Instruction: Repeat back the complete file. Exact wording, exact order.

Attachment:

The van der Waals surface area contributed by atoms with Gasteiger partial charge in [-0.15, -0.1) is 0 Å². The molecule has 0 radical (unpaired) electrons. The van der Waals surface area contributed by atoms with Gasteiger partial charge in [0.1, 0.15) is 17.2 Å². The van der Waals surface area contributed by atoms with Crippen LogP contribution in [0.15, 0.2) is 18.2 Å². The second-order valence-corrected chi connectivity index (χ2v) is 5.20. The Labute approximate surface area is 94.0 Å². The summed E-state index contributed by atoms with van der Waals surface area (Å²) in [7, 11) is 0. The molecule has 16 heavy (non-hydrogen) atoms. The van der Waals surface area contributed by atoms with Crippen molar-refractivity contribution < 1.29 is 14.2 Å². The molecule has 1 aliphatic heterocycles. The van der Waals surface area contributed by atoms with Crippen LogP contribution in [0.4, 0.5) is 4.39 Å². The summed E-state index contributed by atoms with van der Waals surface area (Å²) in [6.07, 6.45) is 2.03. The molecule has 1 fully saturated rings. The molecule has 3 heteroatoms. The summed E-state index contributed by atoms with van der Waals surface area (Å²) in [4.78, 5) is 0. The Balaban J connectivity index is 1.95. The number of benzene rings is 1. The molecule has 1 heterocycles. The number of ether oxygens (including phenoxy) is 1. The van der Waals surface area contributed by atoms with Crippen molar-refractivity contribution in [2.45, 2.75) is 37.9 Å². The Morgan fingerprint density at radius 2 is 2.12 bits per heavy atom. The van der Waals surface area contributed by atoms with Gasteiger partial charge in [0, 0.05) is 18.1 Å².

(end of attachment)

The van der Waals surface area contributed by atoms with Gasteiger partial charge in [-0.15, -0.1) is 0 Å². The molecule has 0 radical (unpaired) electrons. The van der Waals surface area contributed by atoms with Gasteiger partial charge in [0.1, 0.15) is 17.2 Å². The van der Waals surface area contributed by atoms with Crippen LogP contribution in [0.15, 0.2) is 18.2 Å². The second-order valence-corrected chi connectivity index (χ2v) is 5.20. The Labute approximate surface area is 94.0 Å². The summed E-state index contributed by atoms with van der Waals surface area (Å²) in [7, 11) is 0. The molecule has 16 heavy (non-hydrogen) atoms. The van der Waals surface area contributed by atoms with Crippen molar-refractivity contribution < 1.29 is 14.2 Å². The molecule has 1 aliphatic heterocycles. The van der Waals surface area contributed by atoms with Crippen LogP contribution in [0.4, 0.5) is 4.39 Å². The summed E-state index contributed by atoms with van der Waals surface area (Å²) in [6.07, 6.45) is 2.03. The molecule has 1 fully saturated rings. The molecule has 3 heteroatoms. The summed E-state index contributed by atoms with van der Waals surface area (Å²) in [4.78, 5) is 0. The Balaban J connectivity index is 1.95. The number of benzene rings is 1. The molecule has 1 heterocycles. The number of ether oxygens (including phenoxy) is 1. The van der Waals surface area contributed by atoms with Crippen molar-refractivity contribution in [2.45, 2.75) is 37.9 Å². The Morgan fingerprint density at radius 2 is 2.12 bits per heavy atom. The van der Waals surface area contributed by atoms with Gasteiger partial charge in [0, 0.05) is 18.1 Å².